Every time you step into a museum, something new and fascinating swims into your consciousness. The magic happened again yesterday as I was in the most interesting British Museum exhibition, Sunken Cities, Egypt's Lost Worlds. Presenting amazing artifacts recovered from on-going underwater archeological work in the re-located sunken ports of Thonis-Heracleion and Canopus at the mouth of the Nile, the exhibition tells of the new insights into life in Egypt during the last four hundred years or so BC.Read More
As a small child growing up in East Africa, on the Equator, Christmas caused me considerable perplexity because all the traditional Yule time images were of snow clad lands, twinkling lights, tall fir trees clad in decorations. None of that was believable really because the tropical world was brilliant, un-winterlike and generally very different. Churches were distant, friends as well, and the family was obliged to follow Nature's dictates and care for the farm and its needs, even on Christmas Day.
Nonetheless, I learned early of the great beauty that is generated and connected to Christmas, no matter where one is in the globe. Whether one is very religious or not makes no difference to the special feeling to Christmas, because of the beauty of music, art and every other form of creativity connected to the celebration of these days of festivity. When the only sources of patronage, and thus livelihood, were the Church or very rich people, artists and musicians were able to work, creating wondrous works that have endured down the centuries and enriched all our lives. Much of this heritage was also created in and for the remarkable churches, basilicas and cathedrals that we all cherish today. A remarkable synthesis that enriches the Western world even today... as one sees especially at Christmastime.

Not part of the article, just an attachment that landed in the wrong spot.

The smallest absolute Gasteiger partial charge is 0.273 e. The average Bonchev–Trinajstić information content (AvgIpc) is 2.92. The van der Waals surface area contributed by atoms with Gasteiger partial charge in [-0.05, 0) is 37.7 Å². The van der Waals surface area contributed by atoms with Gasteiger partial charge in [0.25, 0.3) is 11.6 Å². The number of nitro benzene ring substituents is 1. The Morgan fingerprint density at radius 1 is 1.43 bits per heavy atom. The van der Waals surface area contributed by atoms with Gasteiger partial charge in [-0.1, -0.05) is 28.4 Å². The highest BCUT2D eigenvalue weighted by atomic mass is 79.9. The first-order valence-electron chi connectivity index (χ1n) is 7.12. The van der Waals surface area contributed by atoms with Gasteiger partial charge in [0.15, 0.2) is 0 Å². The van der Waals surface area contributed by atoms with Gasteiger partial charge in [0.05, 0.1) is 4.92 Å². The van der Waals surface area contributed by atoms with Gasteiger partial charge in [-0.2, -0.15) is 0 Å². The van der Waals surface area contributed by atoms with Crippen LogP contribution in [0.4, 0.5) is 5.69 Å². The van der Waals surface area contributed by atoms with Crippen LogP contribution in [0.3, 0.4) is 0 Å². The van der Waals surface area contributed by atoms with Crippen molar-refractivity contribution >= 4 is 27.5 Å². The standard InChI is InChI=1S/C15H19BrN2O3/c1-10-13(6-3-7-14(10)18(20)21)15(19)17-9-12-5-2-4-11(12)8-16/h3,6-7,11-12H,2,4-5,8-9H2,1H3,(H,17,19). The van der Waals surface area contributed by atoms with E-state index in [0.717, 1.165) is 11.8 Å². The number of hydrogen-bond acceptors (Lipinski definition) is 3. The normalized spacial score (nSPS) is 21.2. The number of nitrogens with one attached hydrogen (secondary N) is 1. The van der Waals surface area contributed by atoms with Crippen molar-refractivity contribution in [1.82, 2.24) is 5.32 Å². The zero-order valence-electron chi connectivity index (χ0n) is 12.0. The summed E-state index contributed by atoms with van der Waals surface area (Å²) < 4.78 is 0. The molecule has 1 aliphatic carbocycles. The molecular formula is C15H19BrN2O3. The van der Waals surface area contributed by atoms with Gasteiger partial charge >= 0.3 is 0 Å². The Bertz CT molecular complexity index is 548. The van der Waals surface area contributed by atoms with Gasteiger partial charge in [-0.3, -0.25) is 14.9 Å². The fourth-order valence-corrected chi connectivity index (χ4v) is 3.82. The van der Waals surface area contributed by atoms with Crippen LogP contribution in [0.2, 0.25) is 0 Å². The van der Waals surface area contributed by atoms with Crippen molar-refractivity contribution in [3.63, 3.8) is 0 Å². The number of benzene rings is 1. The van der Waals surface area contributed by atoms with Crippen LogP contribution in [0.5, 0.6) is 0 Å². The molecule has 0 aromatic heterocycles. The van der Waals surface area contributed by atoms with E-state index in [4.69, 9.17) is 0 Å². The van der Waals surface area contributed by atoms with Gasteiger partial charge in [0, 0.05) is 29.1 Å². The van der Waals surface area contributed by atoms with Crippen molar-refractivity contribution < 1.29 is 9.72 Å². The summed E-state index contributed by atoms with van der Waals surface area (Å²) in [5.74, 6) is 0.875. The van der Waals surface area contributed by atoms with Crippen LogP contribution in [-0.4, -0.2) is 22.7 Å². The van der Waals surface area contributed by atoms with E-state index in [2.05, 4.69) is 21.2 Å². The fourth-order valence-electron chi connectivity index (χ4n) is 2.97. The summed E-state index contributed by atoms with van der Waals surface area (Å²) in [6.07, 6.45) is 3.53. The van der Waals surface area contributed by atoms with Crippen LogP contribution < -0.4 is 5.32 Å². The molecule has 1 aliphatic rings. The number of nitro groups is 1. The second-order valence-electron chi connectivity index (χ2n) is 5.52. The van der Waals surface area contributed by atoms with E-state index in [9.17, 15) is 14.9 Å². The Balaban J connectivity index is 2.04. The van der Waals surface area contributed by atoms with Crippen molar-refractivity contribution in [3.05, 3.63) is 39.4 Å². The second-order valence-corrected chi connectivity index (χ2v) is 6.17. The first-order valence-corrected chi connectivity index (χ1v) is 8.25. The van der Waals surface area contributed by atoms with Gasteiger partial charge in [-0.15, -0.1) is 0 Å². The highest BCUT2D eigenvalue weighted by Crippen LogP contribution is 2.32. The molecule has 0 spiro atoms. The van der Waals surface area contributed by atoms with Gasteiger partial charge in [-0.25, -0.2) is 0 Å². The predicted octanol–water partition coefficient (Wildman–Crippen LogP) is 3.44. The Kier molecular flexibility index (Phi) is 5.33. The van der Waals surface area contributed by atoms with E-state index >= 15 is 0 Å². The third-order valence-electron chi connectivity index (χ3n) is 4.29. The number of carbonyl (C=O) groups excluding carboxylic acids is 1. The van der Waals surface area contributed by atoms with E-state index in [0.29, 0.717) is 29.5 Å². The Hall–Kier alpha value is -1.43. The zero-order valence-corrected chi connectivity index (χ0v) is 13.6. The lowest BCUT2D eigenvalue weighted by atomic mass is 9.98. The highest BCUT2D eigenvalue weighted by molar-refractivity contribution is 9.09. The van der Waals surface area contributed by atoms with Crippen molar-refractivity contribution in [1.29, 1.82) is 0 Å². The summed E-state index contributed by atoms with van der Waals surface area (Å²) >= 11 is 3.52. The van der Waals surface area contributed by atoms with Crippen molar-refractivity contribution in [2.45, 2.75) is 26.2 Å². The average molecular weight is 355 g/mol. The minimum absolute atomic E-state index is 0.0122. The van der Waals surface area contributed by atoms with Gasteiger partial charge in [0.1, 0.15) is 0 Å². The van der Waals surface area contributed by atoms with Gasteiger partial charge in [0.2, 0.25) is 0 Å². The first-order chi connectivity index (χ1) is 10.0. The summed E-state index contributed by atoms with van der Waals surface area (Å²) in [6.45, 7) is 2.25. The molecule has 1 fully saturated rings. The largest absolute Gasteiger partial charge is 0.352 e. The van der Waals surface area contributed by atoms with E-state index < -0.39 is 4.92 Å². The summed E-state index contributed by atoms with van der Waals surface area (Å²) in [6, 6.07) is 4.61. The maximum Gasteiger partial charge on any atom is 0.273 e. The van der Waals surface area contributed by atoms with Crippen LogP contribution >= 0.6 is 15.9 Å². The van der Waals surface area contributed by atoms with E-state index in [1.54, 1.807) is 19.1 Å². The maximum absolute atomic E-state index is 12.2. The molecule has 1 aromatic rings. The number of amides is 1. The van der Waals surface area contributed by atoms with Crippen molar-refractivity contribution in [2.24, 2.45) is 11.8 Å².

Think of the ethereal voices of the choristers singing in King's College Chapel in Cambridge (at right) for the Christmas Eve service. Or Johann Sebastian Bach's Christmas Oratorio which was first performed in St. Nicholas' Church in Leipzig in 1734. While the music fills our ears, often around us in these churches, the stained glass windows accompany in their glory and the statues in the chapels are graceful and evocative. Imagine listening to a Christmas concert as you are sitting in Sainte Chapelle, in Paris' Ile de la Cité , with these stained glass windows glowing above one's head,
Even small pieces are powerful reminders of the beauty we all inherit, such as Lucca della Robbia's glazed terracotta Nativity Scene, created in 1460.